I remember thinking that it sounded like some kind of military compound or operation. Perhaps i’ve just watched too many war films?
“But what is there to do there?” I asked as I sat in the travel agents office planning my east coast trip.Clearly, I hadn’t put much thought into where I wanted to go on the east coast.
No, skydiving is not something I’m bothered about, surely that couldn’t be the only thing worth doing there?
Then the guy sat across the desk from me mentioned whitewater rafting.
No sooner had the words left his mouth than I was saying sign me up. Yes for the extreme one. I’m not paying a bunch of money to have a jolly little tea party down the river. No, I wanted to get wet. I wanted to get in the water whether that was because I fell out or jumped in. It didn’t matter which.
Ever since I had my first taste of whitewater rafting back on the Ontario river in Canada I’ve been itching to have another go and this was my chance.
Mission Beach itself is, well, tiny. It is literally just a road and as I was staying in a hostel out of town I didn’t really get to see it other than through the shuttle bus window.
It is the kind of place where there are lots of interesting things to do if you’re the outdoorsy type of person. Which I count myself as being by the way. Only, it also the kind of place to really appreciate you kind of need a car. Something I didn’t have.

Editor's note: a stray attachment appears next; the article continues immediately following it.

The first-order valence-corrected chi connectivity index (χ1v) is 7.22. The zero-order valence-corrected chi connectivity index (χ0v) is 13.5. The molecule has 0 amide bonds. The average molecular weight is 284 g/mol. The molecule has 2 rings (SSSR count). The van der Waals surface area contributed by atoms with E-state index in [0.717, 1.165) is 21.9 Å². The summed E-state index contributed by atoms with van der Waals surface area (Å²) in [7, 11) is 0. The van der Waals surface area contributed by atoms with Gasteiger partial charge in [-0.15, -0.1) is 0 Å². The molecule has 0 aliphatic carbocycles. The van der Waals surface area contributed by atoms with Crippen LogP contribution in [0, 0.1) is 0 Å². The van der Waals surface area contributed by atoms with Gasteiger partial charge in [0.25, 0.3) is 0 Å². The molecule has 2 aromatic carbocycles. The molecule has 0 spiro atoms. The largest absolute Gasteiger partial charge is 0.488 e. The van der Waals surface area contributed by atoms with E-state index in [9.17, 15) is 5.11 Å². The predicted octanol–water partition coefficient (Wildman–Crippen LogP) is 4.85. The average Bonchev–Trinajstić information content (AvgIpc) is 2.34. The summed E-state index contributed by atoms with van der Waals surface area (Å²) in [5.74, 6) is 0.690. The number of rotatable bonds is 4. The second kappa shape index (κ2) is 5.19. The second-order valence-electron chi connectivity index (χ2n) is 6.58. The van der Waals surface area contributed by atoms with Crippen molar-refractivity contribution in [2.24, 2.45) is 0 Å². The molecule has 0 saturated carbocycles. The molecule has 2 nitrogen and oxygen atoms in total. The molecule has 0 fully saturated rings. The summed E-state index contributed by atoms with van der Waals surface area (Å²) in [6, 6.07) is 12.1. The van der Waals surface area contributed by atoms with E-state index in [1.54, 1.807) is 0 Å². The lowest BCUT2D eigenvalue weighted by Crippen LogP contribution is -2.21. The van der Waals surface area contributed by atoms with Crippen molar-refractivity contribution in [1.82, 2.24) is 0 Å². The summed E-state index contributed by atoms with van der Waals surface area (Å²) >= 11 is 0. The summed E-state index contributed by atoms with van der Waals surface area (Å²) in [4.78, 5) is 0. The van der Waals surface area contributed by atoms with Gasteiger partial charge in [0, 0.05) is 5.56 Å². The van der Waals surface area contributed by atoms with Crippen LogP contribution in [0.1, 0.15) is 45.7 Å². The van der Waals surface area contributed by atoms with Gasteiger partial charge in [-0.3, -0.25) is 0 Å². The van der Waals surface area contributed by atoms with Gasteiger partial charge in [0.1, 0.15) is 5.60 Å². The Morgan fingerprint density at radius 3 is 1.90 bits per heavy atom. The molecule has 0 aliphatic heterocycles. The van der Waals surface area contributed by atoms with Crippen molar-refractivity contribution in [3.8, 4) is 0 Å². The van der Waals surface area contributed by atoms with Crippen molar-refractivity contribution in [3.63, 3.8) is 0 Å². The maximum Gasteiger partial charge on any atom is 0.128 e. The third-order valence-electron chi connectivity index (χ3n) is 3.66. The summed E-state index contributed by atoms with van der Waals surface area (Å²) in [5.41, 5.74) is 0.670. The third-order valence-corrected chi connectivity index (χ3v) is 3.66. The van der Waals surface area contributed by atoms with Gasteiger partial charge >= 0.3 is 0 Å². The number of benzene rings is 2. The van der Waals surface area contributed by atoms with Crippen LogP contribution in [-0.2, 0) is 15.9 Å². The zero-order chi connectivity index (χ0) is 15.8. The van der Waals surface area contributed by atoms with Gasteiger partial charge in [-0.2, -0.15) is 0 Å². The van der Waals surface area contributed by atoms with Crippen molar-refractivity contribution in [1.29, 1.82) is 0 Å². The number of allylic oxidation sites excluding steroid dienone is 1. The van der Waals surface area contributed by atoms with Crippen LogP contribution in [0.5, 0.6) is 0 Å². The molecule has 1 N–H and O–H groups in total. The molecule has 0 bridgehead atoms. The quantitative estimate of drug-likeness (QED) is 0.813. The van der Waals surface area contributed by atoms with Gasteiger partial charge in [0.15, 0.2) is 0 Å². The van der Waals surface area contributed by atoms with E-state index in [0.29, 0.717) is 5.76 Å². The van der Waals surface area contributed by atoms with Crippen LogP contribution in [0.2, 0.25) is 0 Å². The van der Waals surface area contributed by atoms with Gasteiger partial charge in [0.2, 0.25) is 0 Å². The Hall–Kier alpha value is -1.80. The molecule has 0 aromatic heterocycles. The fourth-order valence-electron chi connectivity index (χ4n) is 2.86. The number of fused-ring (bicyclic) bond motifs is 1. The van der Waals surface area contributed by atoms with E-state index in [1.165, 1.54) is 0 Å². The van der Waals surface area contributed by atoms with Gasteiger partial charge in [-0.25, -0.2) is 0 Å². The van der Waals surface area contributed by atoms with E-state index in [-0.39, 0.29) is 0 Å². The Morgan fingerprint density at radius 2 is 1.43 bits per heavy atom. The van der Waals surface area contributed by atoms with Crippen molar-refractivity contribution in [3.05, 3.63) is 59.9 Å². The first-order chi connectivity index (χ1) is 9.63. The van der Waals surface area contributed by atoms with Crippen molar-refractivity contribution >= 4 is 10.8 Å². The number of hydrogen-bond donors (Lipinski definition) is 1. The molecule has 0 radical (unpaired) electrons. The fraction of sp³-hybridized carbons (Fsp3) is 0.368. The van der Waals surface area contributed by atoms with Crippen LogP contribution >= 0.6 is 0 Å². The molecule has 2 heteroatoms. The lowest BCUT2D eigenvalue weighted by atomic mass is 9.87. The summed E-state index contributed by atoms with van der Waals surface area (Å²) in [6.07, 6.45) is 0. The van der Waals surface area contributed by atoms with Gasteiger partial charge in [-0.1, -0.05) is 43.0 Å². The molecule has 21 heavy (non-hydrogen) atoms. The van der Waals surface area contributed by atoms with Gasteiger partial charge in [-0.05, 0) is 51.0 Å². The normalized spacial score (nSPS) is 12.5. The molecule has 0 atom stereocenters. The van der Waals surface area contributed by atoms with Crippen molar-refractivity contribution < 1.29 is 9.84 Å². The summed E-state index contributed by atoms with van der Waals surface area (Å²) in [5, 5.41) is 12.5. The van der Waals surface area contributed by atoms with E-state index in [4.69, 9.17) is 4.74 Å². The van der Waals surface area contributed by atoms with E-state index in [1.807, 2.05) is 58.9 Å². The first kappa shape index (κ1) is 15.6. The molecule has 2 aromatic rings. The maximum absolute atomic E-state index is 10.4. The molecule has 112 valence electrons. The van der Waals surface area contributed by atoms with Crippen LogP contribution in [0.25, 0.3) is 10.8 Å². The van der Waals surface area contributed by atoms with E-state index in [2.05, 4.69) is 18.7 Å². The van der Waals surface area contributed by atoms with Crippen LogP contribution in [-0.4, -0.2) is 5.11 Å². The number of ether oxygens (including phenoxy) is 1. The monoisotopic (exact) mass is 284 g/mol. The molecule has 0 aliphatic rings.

Plus the weather wasn’t exactly pleasant while I was there, so I took the opportunity to spend my non-whitewater rafting time hanging out in the cool little tree-house rainforest hostel I was staying at, Jackaroo Treehouse.
If you want a place to hang out and get away from it all this is definitely a hostel to do that. You feel like you’re a million miles away from everything, way up in the trees. Whatsmore is you still have an awesome phone signal plus the hostel has free wifi everywhere.
Raging Thunder Adventures (the whitewater rafting company) pick you up right from your accommodation and drop you back at the end of the day. Note; if you are situated in Cairns they can also take you from there.
You raft on the river Tully which is full of category 3 and 4 rapids that come at you relentlessly. Don’t worry though all the guides are really friendly and know the river so well.
In fact, a few of them know it so well that they beat the Australian semi-pro team at the world whitewater rafting champs test event on just a couple of hours of sleep (due to partying the night before) and so will now represent Australia in the world champs next year.
Which as you have probably guessed is on the Tully river. Yes, that is right I rafted the same bit of river that will feature in the world rafting championships.